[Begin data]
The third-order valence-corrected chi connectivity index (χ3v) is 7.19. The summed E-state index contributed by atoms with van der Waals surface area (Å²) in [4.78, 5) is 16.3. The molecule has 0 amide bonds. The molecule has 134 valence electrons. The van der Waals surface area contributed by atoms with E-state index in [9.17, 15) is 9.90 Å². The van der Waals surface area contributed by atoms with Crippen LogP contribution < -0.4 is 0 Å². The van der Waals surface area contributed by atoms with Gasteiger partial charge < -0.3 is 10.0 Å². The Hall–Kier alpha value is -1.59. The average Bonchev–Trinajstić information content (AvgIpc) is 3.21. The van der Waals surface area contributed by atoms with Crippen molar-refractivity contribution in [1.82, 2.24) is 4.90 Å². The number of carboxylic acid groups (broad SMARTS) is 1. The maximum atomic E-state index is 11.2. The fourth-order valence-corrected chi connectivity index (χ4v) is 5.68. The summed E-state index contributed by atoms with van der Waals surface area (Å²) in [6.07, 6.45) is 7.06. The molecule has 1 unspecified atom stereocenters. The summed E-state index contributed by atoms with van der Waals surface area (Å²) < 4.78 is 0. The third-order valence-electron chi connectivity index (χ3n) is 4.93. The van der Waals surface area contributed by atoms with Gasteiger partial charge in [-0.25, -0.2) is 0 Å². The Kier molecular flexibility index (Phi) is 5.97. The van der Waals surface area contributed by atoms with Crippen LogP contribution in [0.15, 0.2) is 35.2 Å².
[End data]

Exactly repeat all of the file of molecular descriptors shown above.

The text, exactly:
The third-order valence-corrected chi connectivity index (χ3v) is 7.19. The summed E-state index contributed by atoms with van der Waals surface area (Å²) in [4.78, 5) is 16.3. The molecule has 0 amide bonds. The molecule has 134 valence electrons. The van der Waals surface area contributed by atoms with E-state index in [9.17, 15) is 9.90 Å². The van der Waals surface area contributed by atoms with Crippen LogP contribution < -0.4 is 0 Å². The van der Waals surface area contributed by atoms with Gasteiger partial charge < -0.3 is 10.0 Å². The Hall–Kier alpha value is -1.59. The average Bonchev–Trinajstić information content (AvgIpc) is 3.21. The van der Waals surface area contributed by atoms with Crippen molar-refractivity contribution in [1.82, 2.24) is 4.90 Å². The number of carboxylic acid groups (broad SMARTS) is 1. The maximum atomic E-state index is 11.2. The fourth-order valence-corrected chi connectivity index (χ4v) is 5.68. The summed E-state index contributed by atoms with van der Waals surface area (Å²) in [6.07, 6.45) is 7.06. The molecule has 1 unspecified atom stereocenters. The summed E-state index contributed by atoms with van der Waals surface area (Å²) < 4.78 is 0. The third-order valence-electron chi connectivity index (χ3n) is 4.93. The van der Waals surface area contributed by atoms with Gasteiger partial charge in [-0.25, -0.2) is 0 Å². The Kier molecular flexibility index (Phi) is 5.97. The van der Waals surface area contributed by atoms with Crippen LogP contribution in [0.15, 0.2) is 35.2 Å².